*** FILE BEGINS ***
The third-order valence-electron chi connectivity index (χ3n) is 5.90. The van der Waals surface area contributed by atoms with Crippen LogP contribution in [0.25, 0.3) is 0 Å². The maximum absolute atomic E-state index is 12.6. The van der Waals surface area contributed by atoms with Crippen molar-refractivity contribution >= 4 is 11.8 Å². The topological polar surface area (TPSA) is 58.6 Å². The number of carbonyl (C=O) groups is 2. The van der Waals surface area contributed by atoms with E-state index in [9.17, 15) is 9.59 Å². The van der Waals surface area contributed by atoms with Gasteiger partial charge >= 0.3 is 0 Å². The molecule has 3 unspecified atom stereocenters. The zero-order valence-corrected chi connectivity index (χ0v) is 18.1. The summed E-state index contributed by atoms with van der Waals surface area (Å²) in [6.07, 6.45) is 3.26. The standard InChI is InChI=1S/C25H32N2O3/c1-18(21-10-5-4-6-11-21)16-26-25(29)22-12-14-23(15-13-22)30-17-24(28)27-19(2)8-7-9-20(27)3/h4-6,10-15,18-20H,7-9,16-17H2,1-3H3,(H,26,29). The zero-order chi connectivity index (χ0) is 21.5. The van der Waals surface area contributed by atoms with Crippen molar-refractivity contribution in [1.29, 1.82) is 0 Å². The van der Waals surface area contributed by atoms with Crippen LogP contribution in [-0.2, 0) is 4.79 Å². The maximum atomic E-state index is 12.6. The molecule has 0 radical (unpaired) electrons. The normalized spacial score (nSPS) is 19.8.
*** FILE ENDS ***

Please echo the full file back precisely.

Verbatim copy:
The third-order valence-electron chi connectivity index (χ3n) is 5.90. The van der Waals surface area contributed by atoms with Crippen LogP contribution in [0.25, 0.3) is 0 Å². The maximum absolute atomic E-state index is 12.6. The van der Waals surface area contributed by atoms with Crippen molar-refractivity contribution >= 4 is 11.8 Å². The topological polar surface area (TPSA) is 58.6 Å². The number of carbonyl (C=O) groups is 2. The van der Waals surface area contributed by atoms with E-state index in [9.17, 15) is 9.59 Å². The van der Waals surface area contributed by atoms with Gasteiger partial charge >= 0.3 is 0 Å². The molecule has 3 unspecified atom stereocenters. The zero-order valence-corrected chi connectivity index (χ0v) is 18.1. The summed E-state index contributed by atoms with van der Waals surface area (Å²) in [6.07, 6.45) is 3.26. The standard InChI is InChI=1S/C25H32N2O3/c1-18(21-10-5-4-6-11-21)16-26-25(29)22-12-14-23(15-13-22)30-17-24(28)27-19(2)8-7-9-20(27)3/h4-6,10-15,18-20H,7-9,16-17H2,1-3H3,(H,26,29). The zero-order chi connectivity index (χ0) is 21.5. The van der Waals surface area contributed by atoms with Crippen molar-refractivity contribution in [1.29, 1.82) is 0 Å². The van der Waals surface area contributed by atoms with Crippen LogP contribution in [-0.2, 0) is 4.79 Å². The maximum atomic E-state index is 12.6. The molecule has 0 radical (unpaired) electrons. The normalized spacial score (nSPS) is 19.8.